News / USA

Minnesota Congresswoman Michele Bachmann Wins Iowa Straw Poll

Non-binding vote is key test for Republican candidates

Multimedia

Fourteen months before voters in the United States will choose a President in the general election, Minnesota Congresswoman Michele Bachmann, originally from Iowa, won a crucial early test of her popularity among Republicans.  She placed first in the Iowa Straw Poll, a non-binding poll that does not officially influence the primary elections.  Texas Congressman Ron Paul finished a close second.

Watch our video:



Bachmann spent a significant amount of time and money crisscrossing the state of Iowa in the weeks leading up to the August 13 Iowa Straw Poll.  That effort paid off for her, as she defeated front-runner, former Governor of Massachusetts, Mitt Romney and Texas Governor Rick Perry.

Bachmann told the crowds that came to hear her speak: “You can always trust the judgment of an Iowan - you don’t spend money you don’t have!”

Speaking before enthusiastic supporters in the state of her birth, Bachmann restated a theme that resonated with voters on the campaign trail:

“For two months, I have been leading the charge in Washington against raising the debt ceiling.  For a long period of time, I was the lone voice crying in the wilderness of Washington.  Now Standard and Poors agrees with me… this wasn’t such a good idea.”

Just under 17,000 voters took part in the Straw Poll, open to all residents of Iowa who paid for a ticket.  In the final tally, Bachmann, with 4,832 votes, narrowly defeated Texas Congressman Ron Paul, who came in second with 4,671 votes.

For Jeff Olsen, a teacher originally from Austin, Texas now living in Fort Dodge, Iowa, Bachmann’s win was no surprise:  "It’s very understandable why she won.  Being able to speak in those enthusiastic ten second soundbites.  Being able to pretty much describe the problems that many Americans are facing in the attention span of less than ten seconds is going to curry favor.”

As voters filtered into the Hilton Coliseum on the campus of Iowa State University to cast their ballots, news spread that Texas Governor Rick Perry was officially entering the race for the Republican nomination for President.  His candidacy gives Olsen, originally from Texas, another choice when it comes time to vote in the Iowa Caucuses in early 2012. Olson said of Perry:  “I think its another conservative voice.  I think it’s another experienced politician.  I think that had he put forth the organization and energy into an Iowa Straw Poll that a Bachmann or Ron Paul had, I think he would have been in the top two with them.”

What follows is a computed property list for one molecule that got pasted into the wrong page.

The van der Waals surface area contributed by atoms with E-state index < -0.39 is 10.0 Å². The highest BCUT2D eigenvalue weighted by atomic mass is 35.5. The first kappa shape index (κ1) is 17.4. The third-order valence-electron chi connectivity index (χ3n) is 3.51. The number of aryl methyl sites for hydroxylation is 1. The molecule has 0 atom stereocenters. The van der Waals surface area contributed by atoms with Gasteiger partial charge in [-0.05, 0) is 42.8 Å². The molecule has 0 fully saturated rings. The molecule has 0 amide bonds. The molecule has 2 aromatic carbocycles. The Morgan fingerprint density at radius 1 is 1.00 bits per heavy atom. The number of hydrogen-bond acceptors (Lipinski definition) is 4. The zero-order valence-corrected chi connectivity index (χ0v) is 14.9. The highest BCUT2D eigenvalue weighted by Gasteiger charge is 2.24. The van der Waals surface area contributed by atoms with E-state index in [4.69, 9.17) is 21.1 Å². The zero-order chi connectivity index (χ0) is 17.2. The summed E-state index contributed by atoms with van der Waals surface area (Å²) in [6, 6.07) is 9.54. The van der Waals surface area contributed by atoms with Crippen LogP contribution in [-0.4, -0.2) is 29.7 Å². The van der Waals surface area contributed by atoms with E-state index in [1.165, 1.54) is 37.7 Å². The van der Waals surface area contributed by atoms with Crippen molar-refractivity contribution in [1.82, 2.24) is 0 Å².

Nate Crain, the national finance chairman for the Americans for Rick Perry political action committee says Perry’s absence from the Straw Poll won’t affect his standing with Iowa voters.  Considering he did not campaign in Iowa, Perry finished with a respectable 718 write-in votes in the poll.  Crain says Perry’s visit to Iowa after the Straw poll will be the first of many in the coming months:  “He’ll do a lot of campaigning.  He’ll want to reach out to Iowa voters because he’ll be participating in the Iowa caucus, and Iowa is obviously is the first state to vote, and he’ll reach out to Iowans just like everyone else does.”

Teacher Jeff Olsen is considering throwing his support behind Perry after the candidate he voted for finished poorly in the Straw Poll.

“I decided to vote for Newt Gingrich just because I think the most important issue facing America right now is to have a President who has a track record of balancing a budget, balancing a federal budget, and he certainly accomplished that as Speaker.  Obviously I was in the minority.”

Former Speaker of the House Newt Gingrich finished eighth with 385 votes.  He did not campaign in Iowa as extensively as other candidates, and says his focus is on the Iowa Caucuses:  “Our goal has been January, and frankly we are moving forward for January.  We have some very strong people who are helping us, and we think that is going to dramatically broaden in September.”

With Perry’s candidacy, the political playing field for the Republican party is more crowded.  In the coming days and weeks, candidates will compete for staff and money to continue their campaigns.  Those who finished at the bottom of the Straw Poll could find themselves out of the picture before voters have a chance to cast the first ballot.

You May Like

Video Indiana Controversy Points to Divergent Notions of Religious Freedom

Gay-marriage opponents are looking for ways to maintain their beliefs in face of changing culture, one writer says More

UNICEF Denies North Korean Measles Outbreak

Agency dismisses Russian media report after government, WHO assurances More

Turkey Seen Taking Harder Stance Against Militant Kurds

Stance comes as President Recep Tayyip Erdogan is being seen as moving closer to generals More

This forum has been closed.
Comments
     
There are no comments in this forum. Be first and add one

Featured Videos

Your JavaScript is turned off or you have an old version of Adobe's Flash Player. Get the latest Flash player.
Indiana Controversy Highlights Divergent Meanings of Religious Freedomi
X
Jerome Socolovsky
April 01, 2015 1:41 AM
Indiana’s state government has triggered a nationwide controversy by approving a law that critics say is aimed at allowing discrimination against gays and lesbians. The controversy stems from divergent notions of religious freedom in America. VOA's Jerome Socolovsky reports.